Poor Tyrannosaurus Rex, you find yourself thinking, when the creature finally makes her appearance in Jurassic World. The old girl never had to deal with this nonsense 22 years ago. A crowd of brightly dressed holidaymakers is standing inside a viewing gallery that’s been decorated to look like a fallen tree trunk, and they’re staring down expectantly at a goat that’s been tethered to a feeding platform.
From the depths of the surrounding jungle comes the thoom-thoom-thoom of giant claws on mud – and then, with a sinew-tightening shriek, the creature bursts into shot in all her prehistoric glory. Or at least, a leg does, and a bit of flank, and possibly a flash of teeth. Because for us T-Rex remains somewhere behind the clamour of cameraphones and flailing arms; an ageing tourist attraction, just agonisingly out of sight.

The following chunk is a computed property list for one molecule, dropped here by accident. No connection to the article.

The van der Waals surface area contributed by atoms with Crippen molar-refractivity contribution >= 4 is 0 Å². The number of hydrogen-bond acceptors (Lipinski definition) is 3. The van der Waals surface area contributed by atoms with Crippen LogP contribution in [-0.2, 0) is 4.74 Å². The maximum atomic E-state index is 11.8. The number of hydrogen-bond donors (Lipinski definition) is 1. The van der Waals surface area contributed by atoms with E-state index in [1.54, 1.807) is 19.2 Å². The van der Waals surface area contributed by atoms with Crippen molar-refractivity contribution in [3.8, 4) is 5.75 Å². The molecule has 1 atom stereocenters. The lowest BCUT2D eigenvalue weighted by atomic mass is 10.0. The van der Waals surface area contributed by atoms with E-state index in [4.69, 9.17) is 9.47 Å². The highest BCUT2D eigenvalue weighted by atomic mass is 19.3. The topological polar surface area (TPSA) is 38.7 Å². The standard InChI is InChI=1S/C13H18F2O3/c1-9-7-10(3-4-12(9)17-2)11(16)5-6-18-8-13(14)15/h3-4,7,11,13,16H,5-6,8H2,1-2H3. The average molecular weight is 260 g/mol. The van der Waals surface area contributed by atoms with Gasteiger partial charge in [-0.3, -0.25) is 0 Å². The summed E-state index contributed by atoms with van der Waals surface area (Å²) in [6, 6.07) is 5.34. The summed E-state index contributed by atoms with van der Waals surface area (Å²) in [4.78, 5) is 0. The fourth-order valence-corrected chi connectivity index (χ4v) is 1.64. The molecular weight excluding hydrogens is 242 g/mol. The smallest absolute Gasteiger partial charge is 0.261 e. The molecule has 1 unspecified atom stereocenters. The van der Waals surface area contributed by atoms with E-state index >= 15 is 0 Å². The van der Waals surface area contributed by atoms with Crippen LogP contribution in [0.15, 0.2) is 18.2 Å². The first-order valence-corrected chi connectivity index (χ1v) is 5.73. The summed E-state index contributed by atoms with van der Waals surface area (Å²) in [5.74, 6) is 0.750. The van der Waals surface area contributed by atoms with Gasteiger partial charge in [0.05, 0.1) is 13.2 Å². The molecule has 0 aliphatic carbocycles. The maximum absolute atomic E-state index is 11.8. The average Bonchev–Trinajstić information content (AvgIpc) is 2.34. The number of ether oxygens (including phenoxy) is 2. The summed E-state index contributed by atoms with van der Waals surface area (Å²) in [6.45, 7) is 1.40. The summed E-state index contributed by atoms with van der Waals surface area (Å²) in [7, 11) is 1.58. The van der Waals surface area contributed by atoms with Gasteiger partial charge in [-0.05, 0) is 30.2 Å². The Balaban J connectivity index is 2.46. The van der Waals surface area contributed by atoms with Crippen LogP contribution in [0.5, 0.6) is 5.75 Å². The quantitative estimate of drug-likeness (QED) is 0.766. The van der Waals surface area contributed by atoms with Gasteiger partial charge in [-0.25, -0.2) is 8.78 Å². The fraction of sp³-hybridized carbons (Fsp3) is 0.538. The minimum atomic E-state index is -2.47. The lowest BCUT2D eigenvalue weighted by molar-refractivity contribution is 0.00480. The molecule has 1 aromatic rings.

Teenager Zach (Nick Robinson), one of the film’s small herd of main characters, isn’t even looking: he’s engrossed in his mobile, and doesn’t so much as deign to turn his head. The first Jurassic Park film, directed by Steven Spielberg and adapted from the best-selling Michael Crichton novel, was released in the summer of 1993 – which in blockbuster terms might as well be the late Cretaceous.